Dr Roland Sutter of the WHO Polio Eradication Campaign said he is “cautiously optimistic” that the goal can be reached.
He looks at the lessons learned from the eradication campaign and the future direction of global health policy.
While some argue that investment should now be directed towards general strengthening of health systems in poor countries, others believe that measles, rubella and other diseases could potentially be eradicated.
Dr Sutter notes that the polio eradication infrastructure is, in some cases, the only organised health system available to remote populations in developing countries where polio is endemic.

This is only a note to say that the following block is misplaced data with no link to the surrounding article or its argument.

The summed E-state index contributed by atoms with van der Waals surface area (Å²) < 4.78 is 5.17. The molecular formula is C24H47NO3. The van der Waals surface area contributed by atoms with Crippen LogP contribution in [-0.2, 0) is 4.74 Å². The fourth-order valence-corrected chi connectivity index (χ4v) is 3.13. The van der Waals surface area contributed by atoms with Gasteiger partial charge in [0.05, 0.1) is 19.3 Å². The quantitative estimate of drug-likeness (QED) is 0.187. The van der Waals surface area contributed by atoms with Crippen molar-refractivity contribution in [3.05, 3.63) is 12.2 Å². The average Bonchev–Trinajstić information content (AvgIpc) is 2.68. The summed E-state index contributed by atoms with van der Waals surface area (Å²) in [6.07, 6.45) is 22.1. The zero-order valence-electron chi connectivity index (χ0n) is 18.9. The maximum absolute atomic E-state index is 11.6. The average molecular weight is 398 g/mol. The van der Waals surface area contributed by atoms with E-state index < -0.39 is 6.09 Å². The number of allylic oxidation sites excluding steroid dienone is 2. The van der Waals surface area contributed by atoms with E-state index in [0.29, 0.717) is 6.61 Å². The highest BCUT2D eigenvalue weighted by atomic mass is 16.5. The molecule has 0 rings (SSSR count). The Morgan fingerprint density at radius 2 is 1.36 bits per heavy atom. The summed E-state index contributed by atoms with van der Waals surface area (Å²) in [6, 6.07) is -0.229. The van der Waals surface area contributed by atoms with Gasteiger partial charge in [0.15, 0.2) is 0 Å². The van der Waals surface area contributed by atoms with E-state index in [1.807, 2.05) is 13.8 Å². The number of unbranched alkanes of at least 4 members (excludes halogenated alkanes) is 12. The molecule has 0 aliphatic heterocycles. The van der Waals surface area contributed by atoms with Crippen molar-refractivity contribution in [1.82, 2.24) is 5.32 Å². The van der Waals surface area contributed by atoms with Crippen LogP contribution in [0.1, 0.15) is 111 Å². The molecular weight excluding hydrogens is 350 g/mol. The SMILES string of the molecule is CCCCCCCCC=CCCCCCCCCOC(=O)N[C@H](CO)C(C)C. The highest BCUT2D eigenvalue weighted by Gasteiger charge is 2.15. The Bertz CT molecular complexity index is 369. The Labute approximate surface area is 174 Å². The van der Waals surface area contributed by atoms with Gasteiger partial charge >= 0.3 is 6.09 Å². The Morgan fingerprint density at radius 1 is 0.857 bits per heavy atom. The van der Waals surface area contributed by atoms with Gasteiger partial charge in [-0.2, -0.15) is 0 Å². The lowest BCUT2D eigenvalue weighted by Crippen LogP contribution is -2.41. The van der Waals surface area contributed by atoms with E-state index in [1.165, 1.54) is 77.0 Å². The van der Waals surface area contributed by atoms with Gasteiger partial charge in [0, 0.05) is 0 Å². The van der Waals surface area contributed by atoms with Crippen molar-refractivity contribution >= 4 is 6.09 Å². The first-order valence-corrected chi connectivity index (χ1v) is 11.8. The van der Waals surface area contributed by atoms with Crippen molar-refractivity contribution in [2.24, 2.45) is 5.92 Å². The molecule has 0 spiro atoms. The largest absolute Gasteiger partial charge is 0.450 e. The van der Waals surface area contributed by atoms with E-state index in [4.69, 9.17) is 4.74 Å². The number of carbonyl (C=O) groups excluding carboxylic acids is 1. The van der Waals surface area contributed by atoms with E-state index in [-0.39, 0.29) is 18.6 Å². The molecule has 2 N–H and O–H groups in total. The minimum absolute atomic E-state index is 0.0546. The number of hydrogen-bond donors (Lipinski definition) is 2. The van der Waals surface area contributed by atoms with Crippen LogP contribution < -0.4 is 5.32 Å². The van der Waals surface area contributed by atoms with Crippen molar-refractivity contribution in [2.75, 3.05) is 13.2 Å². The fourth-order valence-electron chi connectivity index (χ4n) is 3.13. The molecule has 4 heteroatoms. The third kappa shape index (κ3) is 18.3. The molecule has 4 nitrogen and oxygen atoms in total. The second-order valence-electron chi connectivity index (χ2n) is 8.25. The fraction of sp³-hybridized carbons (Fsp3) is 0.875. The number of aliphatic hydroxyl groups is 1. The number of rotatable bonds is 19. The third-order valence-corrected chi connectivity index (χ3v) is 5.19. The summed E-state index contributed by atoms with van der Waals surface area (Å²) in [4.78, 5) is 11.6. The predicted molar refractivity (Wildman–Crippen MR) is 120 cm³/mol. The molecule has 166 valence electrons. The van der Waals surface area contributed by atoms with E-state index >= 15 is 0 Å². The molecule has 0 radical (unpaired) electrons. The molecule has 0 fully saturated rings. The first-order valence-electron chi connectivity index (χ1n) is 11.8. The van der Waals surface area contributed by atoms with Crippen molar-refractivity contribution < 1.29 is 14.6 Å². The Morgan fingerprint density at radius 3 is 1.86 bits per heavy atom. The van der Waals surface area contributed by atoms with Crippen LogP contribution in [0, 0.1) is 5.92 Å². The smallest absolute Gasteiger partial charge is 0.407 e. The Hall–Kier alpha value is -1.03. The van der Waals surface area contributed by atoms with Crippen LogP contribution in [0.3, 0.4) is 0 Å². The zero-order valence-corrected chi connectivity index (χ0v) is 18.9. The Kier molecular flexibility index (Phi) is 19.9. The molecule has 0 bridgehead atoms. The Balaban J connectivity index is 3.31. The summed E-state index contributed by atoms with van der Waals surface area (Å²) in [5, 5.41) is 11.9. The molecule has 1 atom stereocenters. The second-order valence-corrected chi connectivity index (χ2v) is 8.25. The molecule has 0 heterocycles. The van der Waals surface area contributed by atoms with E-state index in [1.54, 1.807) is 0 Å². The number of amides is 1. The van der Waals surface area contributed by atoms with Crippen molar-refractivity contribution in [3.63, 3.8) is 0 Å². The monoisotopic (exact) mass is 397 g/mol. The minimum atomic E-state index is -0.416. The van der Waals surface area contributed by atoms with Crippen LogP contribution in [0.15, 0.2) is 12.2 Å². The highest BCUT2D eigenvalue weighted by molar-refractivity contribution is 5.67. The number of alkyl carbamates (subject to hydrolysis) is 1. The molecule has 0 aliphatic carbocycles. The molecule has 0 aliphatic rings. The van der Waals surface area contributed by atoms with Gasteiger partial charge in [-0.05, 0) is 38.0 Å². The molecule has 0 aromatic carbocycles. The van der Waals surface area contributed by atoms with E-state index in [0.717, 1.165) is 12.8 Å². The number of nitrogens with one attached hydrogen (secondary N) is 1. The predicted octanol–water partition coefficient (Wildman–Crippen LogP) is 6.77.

“Polio has more than 10,000 people in the field. Routine (immunisation) has very few, measles has nothing. Whatever has happened with measles and routine is already dependent on the polio infrastructure. These are trained people so, yes, it would be a shame if this [infrastructure] all disappeared.”
Dr Sutter says the polio campaign has brought together a broad coalition of public and private sector players – from the Rotary Club to the Gates Foundation – in pursuit of a common goal. He says polio eradication is already a model for the control and eradication of other diseases.